effects weighed to decide what needs to be tested first. Heuristic analysis is a very
simple, yet very effective, technique to identify risks. It is explained in detail in
Chapter 3 and is the basis for the creation and refinement of the risk catalog.

I introduced the concept of risk-based test management and risk-based testing. The
primary focus of this thesis is risk-based testing. (Bach, 1999) provides a method
for risk-based testing using heuristics, as explained in sections 3.1.3 and 3.1.4.

34

Chapter 3: Heuristics and Risk


Catalogs
3.1 Heuristics for Testing
3.1.1 Understanding Heuristics
The word heuristic originates from the Greek word heuriskein which means to
find (http://whatis.techtarget.com/definition/0,,sid9_gci212246,00.html, last
accessed December 12, 2006). A heuristic is a fallible technique of directing ones
attention in learning, discovery, or problem-solving. It is a simple, efficient rule of
thumb that may be used as an aid to problem finding and solving. The application
and usage of a heuristic method or process is known as heuristics.

The American Heritage Dictionary of the English Language 2000 defines heuristic
to be:

Of or relating to a usually speculative formulation serving as a guide in the


investigation or solution of a problem: The historian discovers the past by
the judicious use of such a heuristic device as the ideal type.

Of or constituting an educational method in which learning takes place


through discoveries that result from investigations made by the student.

Computer Science: Relating to or using a problem-solving technique in


which the most appropriate solution of several found by alternative methods
35

is selected at successive stages of a program for use in the next step of the
program.

A problem is an obstacle in achieving a goal, objective, or purpose. The first step to


eliminating a problem is to find the problem; the next step is to solve it. Heuristics
may be used as an aid in both steps. The focus of heuristics is to guide the brain to
think in new ways, to provide reasonable guidelines, and to direct the thinking
process in order to generate new ideas.

Heuristics may be used in a wide variety of disciplines. These rules mostly work
well, but at times lead to biases. The following are examples of heuristics used in
different disciplines:

In psychology: Dreams often reflect your desires. For instance, if you dream
of winning a race against your brother, you probably desire to out-do him in
real life.

In computer science: Heuristics can be used in artificial intelligence


algorithms, model checking, genetic algorithms, and expert systems. For a
more detailed explanation of heuristics as applied to computer science, see
section 3.2 of this chapter.

General: If you want to ask for something from someone, ask when the
person is in a good mood. You are more likely to get it then.

The mathematician George Polya first published How to Solve It in 1945. How to
Solve It is a collection of ideas about heuristics that he taught to math students. This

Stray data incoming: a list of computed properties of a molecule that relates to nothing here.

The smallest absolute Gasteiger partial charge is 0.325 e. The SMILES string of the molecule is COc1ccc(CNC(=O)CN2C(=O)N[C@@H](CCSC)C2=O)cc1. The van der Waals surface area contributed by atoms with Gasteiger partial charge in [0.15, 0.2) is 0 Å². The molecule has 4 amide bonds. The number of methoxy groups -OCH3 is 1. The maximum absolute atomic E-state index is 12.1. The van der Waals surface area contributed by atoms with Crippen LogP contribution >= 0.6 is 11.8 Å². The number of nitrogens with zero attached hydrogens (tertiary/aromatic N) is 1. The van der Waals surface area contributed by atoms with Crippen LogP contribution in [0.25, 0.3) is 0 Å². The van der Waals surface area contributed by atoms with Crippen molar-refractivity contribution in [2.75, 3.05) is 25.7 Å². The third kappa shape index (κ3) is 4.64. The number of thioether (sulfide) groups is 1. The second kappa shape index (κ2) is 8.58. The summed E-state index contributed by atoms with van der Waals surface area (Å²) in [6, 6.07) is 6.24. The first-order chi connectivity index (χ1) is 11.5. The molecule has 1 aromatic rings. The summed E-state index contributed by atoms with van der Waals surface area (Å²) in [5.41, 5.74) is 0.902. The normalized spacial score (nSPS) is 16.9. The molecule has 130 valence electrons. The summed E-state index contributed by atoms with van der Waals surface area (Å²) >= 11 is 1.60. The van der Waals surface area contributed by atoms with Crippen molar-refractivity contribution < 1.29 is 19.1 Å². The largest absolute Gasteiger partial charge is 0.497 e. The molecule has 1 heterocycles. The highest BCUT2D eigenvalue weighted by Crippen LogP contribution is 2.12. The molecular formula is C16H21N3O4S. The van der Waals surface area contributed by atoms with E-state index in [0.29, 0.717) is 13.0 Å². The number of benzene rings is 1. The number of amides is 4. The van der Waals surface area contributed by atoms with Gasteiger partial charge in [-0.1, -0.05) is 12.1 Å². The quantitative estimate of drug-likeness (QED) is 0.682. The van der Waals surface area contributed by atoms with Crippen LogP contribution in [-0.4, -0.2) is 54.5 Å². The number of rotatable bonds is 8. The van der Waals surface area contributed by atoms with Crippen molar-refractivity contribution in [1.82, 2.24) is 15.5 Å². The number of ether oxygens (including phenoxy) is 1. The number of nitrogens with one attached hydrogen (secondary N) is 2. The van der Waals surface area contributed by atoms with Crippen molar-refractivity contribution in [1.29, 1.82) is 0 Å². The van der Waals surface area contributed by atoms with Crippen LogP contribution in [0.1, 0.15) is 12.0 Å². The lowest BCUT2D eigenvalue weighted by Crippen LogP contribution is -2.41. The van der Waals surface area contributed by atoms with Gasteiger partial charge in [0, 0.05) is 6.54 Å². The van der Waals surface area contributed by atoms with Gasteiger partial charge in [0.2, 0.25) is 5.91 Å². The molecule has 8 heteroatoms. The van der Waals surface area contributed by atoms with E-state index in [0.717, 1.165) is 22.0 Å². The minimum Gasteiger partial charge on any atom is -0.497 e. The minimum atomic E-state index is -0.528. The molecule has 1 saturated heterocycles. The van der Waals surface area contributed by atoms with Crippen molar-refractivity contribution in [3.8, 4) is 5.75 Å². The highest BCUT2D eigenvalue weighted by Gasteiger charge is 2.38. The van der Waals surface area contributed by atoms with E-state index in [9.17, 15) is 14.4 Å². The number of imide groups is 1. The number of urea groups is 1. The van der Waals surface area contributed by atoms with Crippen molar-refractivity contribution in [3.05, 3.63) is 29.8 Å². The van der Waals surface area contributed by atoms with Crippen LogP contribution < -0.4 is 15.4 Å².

book provides ways of looking at problems and formulating solutions (Polya,
2004). He states in his book that Heuristic reasoning is not regarded as final and
36

strict but as provisional and plausible only, whose purpose is to discover the
solution to the present problem.

Another book on heuristics, Theory of Inventive Problems Solving, also known as


TRIZ, was developed by a Russian researcher, Genrich Saulovich Altshuller. In his
book, (Altshuller, 1997) talks about problem solving and inventive techniques.

(Polya, 2004) suggested the following steps when solving a mathematical problem:

Understanding the problem

Devising a plan: Find the connection between the data and the unknown.
You may be obliged to consider auxiliary problems if an immediate
connection cannot be found. You should obtain a plan of the solution.

Carrying out the plan

Looking back: Examine the solution obtained and consider ways to improve
it.

Table 3-1 summarizes some of Polyas heuristics.

Table 3-1: Heuristics in How to Solve It


(Source: http://en.wikipedia.org/wiki/How_to_Solve_It, last accessed August
13, 2006)
Formal
Heuristic
Informal Description
Analogue
Analogy

Can you find a problem analogous to


your problem and solve that?

37

Map

Formal

Heuristic

Informal Description

Generalization

Can you find a problem more general


than your problem? This draws on the
inventors paradox: the more
ambitious plan may have more chances
of success.

Generalization

Induction

Can you solve your problem by deriving


a generalization from some examples?

Induction

Variation of the
problem

Can you vary or change your problem to


create a new problem (or set of
problems) whose solution(s) will help
you solve your original problem?

Search

Auxiliary
problem

Can you find a sub problem or side


problem whose solution will help you
solve your problem?

Sub goal

Can you find a problem related to yours


that has already been solved and use that
to solve your problem?

Pattern
recognition
Pattern Matching

Specialization

Can you find a problem more


specialized?

Specialization

Decomposing and
recombining

Can you decompose the problem and


"recombine its elements in some new
manner"?

Divide and
conquer